How to Copy Hedge Funds (and Collect Some Big Dividends)
Exchange-traded funds offer a convenient way to invest in sectors or niches that interest you. If you'd like to add some stocks that are popular with hedge-fund managers to your portfolio, the Global X Top Guru Holdings Index ETF (NYSEMKT: GURU) could save you a lot of trouble. Instead of trying to figure out which companies will perform best, you can use this ETF to invest in lots of them simultaneously.
ETFs often sport lower expense ratios than their mutual fund cousins. The Global X ETF's expense ratio -- its annual fee -- is 0.75 %. It's also very tiny, so if you're thinking of buying, beware of possibly large spreads between its bid and ask prices. Consider using a limit order if you want to buy in.
This ETF is way too new to have a sufficient track record to assess. As with most investments, of course, we can't expect outstanding performances in every quarter or year. Investors with conviction need to wait for their holdings to deliver. The ETF aims to hold the stocks owned by a select group of hedge funds with an equity focus and relatively long holding periods, and it focuses on those funds' strongest-conviction holdings.
If you're interested in hedge fund investing, know that it's not for most of us. You typically have to be a rather wealthy sort, and if you're able to invest in such funds, they typically take 2% of your total asset value every year, plus 20% of your annual profits. This ETF, though, simply takes less than 1% of your investment each year.
More than a handful of Guru-approved companies had strong performances over the past year. Hartford Financial Services Group and Motorola Solutions each surged 31%. Hartford has been shifting its focus from annuities, retirement planning, and life insurance toward property and casualty insurance. It has been tackling its significant debt, and its fourth-quarter earnings exceeded expectations. The stock has exhibited volatility, but some see it as undervalued now, with a forward P/E ratio of just 8.
Motorola Solutions delivers communication infrastructure, devices, software, and services to governments and businesses globally. One offering, for example, is public safety radio systems. It recently hit a 52-week high and its fourth-quarter report featured double-digit earnings gains and revenue up 6% as well. Some worry about R&D cutbacks, while others like that it's borrowing money to buy back shares. (That's not always smart, if shares are not undervalued, though. And Motorola Solutions has recently been trading at a forward P/E of 14.6%.)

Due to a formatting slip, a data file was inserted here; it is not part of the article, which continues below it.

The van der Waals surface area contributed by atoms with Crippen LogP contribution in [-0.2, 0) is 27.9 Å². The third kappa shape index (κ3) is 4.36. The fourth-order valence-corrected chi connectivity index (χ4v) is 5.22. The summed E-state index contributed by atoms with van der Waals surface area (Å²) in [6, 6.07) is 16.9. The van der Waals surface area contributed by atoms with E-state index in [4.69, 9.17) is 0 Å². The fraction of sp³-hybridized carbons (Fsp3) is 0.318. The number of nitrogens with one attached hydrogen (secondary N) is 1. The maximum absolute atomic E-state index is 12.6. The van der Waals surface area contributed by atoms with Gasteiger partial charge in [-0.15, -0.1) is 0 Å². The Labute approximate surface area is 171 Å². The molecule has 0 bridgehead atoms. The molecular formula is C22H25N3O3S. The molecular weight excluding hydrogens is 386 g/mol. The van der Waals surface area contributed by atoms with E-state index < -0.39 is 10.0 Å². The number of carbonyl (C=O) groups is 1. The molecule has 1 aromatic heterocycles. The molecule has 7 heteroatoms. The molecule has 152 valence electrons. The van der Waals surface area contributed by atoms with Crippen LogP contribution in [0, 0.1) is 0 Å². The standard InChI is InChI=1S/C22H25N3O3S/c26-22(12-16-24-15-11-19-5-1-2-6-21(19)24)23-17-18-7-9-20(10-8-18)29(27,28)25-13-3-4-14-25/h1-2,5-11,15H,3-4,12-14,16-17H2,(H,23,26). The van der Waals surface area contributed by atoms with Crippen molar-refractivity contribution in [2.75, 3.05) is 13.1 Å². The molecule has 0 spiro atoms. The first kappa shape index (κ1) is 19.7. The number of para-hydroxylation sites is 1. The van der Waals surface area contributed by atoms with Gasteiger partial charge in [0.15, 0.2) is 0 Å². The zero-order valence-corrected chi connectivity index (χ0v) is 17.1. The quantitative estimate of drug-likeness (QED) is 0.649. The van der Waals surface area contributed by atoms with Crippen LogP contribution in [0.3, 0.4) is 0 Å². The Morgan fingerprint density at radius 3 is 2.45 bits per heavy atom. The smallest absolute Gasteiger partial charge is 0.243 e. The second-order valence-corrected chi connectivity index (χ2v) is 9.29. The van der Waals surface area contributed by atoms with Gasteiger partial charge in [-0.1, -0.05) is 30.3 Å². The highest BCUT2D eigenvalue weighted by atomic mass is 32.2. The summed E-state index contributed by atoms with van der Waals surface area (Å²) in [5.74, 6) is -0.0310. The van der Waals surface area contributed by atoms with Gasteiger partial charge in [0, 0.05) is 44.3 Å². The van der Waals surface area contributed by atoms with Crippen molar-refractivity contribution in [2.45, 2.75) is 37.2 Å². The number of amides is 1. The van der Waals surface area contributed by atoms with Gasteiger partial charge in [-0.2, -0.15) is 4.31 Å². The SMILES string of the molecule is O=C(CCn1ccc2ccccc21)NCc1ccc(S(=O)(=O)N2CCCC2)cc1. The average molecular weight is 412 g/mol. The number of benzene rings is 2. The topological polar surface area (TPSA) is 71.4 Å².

Mortgage REIT Annaly Capital Management gained 15%, and has many investors drooling over its 11.3% dividend yield. But it has also lost some fans, due to worries about rising interest rates hurting the company or its adding more risk by expanding beyond agency-backed securities. Some even worry about nepotism in the company and outsized compensation.
Other companies didn't do as well last year, but could see their fortunes change in the coming years. Allscripts Healthcare Solutions , which delivers electronic health records (EHR) products and services, slid 20%. The company has been lagging its peers, it was a poor performer in 2012, and its latest earnings report wasn't too impressive. On the plus side, some of its insiders have been buying shares.
The big picture
A well-chosen ETF can grant you instant diversification across any industry or group of companies -- and make investing in and profiting from it that much easier.
There's no question Annaly Capital's double-digit dividend is eye-catching. But can investors count on that payout sticking around? With the Federal Reserve keeping interest rates at historically low levels, Annaly has had to scramble to defend its bottom line. In The Motley Fool's premium research report on Annaly, senior analysts Ilan Moscovitz and Matt Koppenheffer uncover the key challenges the company faces and divulge three reasons investors may consider buying it. Simply click here now to claim your copy today!
The article How to Copy Hedge Funds (and Collect Some Big Dividends) originally appeared on Fool.com.Longtime Fool contributor Selena Maranjian, whom you can follow on Twitter, has no position in any stocks mentioned, and neither does The Motley Fool. Try any of our Foolish newsletter services free for 30 days. We Fools may not all hold the same opinions, but we all believe that considering a diverse range of insights makes us better investors. The Motley Fool has a disclosure policy.
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